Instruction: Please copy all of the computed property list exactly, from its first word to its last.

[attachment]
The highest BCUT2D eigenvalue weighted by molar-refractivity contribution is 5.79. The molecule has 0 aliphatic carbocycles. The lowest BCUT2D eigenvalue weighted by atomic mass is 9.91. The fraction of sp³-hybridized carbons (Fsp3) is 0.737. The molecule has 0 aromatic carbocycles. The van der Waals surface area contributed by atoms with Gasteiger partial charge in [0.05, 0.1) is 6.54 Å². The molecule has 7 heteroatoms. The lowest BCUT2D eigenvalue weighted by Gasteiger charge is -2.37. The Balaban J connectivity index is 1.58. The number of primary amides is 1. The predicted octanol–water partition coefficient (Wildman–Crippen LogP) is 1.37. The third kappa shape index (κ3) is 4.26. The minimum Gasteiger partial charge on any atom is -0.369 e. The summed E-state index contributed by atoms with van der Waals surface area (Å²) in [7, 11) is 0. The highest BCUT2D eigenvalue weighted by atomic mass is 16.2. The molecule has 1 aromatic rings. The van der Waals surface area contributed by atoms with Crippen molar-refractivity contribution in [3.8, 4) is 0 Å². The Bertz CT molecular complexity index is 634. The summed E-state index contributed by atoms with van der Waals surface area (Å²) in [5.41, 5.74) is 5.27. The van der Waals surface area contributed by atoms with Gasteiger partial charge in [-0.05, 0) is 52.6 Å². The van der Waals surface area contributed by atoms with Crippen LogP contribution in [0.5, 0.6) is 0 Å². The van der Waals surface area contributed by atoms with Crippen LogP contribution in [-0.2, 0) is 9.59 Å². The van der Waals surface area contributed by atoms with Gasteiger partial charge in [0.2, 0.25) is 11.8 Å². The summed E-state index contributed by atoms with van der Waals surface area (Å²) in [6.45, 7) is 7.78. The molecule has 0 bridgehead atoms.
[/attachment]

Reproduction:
The highest BCUT2D eigenvalue weighted by molar-refractivity contribution is 5.79. The molecule has 0 aliphatic carbocycles. The lowest BCUT2D eigenvalue weighted by atomic mass is 9.91. The fraction of sp³-hybridized carbons (Fsp3) is 0.737. The molecule has 0 aromatic carbocycles. The van der Waals surface area contributed by atoms with Gasteiger partial charge in [0.05, 0.1) is 6.54 Å². The molecule has 7 heteroatoms. The lowest BCUT2D eigenvalue weighted by Gasteiger charge is -2.37. The Balaban J connectivity index is 1.58. The number of primary amides is 1. The predicted octanol–water partition coefficient (Wildman–Crippen LogP) is 1.37. The third kappa shape index (κ3) is 4.26. The minimum Gasteiger partial charge on any atom is -0.369 e. The summed E-state index contributed by atoms with van der Waals surface area (Å²) in [7, 11) is 0. The highest BCUT2D eigenvalue weighted by atomic mass is 16.2. The molecule has 1 aromatic rings. The van der Waals surface area contributed by atoms with Crippen molar-refractivity contribution in [3.8, 4) is 0 Å². The Bertz CT molecular complexity index is 634. The summed E-state index contributed by atoms with van der Waals surface area (Å²) in [5.41, 5.74) is 5.27. The van der Waals surface area contributed by atoms with Gasteiger partial charge in [-0.05, 0) is 52.6 Å². The van der Waals surface area contributed by atoms with Crippen LogP contribution in [0.5, 0.6) is 0 Å². The van der Waals surface area contributed by atoms with Crippen LogP contribution in [-0.2, 0) is 9.59 Å². The van der Waals surface area contributed by atoms with Gasteiger partial charge in [0.2, 0.25) is 11.8 Å². The summed E-state index contributed by atoms with van der Waals surface area (Å²) in [6.45, 7) is 7.78. The molecule has 0 bridgehead atoms.